Background: Postsurgical chronic empyema continues to present a complicated treatment scenario for thoracic and reconstructive surgeons. Muscle flaps are an important option in the management of complex thoracic wounds. This study was designed to report the Emory experience with muscle flaps for the management of complex postsurgical empyema. The authors also present their treatment algorithm for managing empyema thoracis.
Methods: The authors retrospectively reviewed the charts of 55 patients requiring different treatment modalities, including muscle flap transposition. Patients were divided into four groups according to the initial thoracic procedure: group A, no surgical resection; group B, postpneumonectomy; group C, postlobectomy; and group D, prophylactic postpneumonectomy or postlobectomy. The study included 42 men (76.4 percent) and 13 women with a mean age of 62 years (range, 39 to 77 years).
Results: Fifty-one muscle flap procedures were performed in 42 patients (serratus anterior flaps, 16 patients and 23 flaps; latissimus dorsi flaps, 16 patients and 18 flaps; pectoralis major muscle flaps, intercostal muscle flaps, and rectus abdominis flaps, three patients each: omental flap, one patient). The mean number of ribs resected before flap intervention, usually during the open window thoracostomy, was three. The average time from initial thoracic operation to flap intervention was 4 months. Average time from flap intervention to discharge was 12.5 days. Average hospital stay was 26.6 days. The 51 muscle flaps represented an average of 1.2 procedures per patient.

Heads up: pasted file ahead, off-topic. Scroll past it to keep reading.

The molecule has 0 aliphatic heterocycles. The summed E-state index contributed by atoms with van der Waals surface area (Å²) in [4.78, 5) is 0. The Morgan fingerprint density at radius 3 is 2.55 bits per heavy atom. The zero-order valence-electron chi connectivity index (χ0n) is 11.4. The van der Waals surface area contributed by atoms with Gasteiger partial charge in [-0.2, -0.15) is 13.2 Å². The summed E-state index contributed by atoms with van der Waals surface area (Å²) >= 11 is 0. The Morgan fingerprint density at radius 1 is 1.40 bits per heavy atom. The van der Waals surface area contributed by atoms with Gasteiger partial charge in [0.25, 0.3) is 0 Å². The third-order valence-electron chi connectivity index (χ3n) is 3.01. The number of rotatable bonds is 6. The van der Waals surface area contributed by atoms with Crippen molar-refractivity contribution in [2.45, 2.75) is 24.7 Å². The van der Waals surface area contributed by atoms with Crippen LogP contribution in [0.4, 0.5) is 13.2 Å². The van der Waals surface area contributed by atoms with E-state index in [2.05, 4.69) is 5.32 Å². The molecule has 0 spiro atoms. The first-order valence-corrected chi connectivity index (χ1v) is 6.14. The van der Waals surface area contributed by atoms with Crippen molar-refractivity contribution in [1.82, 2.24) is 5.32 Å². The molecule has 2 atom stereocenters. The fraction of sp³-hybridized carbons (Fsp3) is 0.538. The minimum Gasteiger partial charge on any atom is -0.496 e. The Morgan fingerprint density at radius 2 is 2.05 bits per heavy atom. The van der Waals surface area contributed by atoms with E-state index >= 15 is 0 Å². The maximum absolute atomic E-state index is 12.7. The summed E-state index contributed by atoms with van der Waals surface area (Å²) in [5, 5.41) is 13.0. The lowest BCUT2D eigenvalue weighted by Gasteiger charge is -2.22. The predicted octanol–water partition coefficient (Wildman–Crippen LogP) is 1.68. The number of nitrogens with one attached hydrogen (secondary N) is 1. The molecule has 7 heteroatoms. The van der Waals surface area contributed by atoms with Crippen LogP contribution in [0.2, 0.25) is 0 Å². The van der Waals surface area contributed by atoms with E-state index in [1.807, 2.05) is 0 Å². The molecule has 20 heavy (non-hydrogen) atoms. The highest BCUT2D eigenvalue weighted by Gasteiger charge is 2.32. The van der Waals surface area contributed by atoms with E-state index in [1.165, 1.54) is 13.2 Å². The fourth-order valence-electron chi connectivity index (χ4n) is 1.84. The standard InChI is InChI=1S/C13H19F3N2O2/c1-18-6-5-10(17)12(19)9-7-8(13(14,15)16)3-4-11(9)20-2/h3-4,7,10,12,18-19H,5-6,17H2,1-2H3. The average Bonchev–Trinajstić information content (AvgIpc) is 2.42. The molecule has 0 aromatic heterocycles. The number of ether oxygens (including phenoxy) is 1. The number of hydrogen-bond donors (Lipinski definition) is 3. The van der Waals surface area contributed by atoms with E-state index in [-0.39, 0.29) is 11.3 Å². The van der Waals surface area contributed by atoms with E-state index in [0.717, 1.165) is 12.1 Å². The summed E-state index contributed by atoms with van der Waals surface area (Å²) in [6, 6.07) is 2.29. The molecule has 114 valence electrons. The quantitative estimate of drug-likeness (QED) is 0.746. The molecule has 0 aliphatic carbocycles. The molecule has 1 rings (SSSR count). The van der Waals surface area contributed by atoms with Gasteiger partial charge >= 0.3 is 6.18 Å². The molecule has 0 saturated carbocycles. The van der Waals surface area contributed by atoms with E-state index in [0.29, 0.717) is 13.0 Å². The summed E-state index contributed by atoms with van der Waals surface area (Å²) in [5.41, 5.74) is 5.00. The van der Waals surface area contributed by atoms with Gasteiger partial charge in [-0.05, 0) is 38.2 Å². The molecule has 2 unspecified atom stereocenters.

Conclusion: Because of the excellent blood supply of extrathoracic muscle flaps and their ability to reach any place in the pleural cavity, they represent an ideal tissue with which to fill the contaminated pleural space.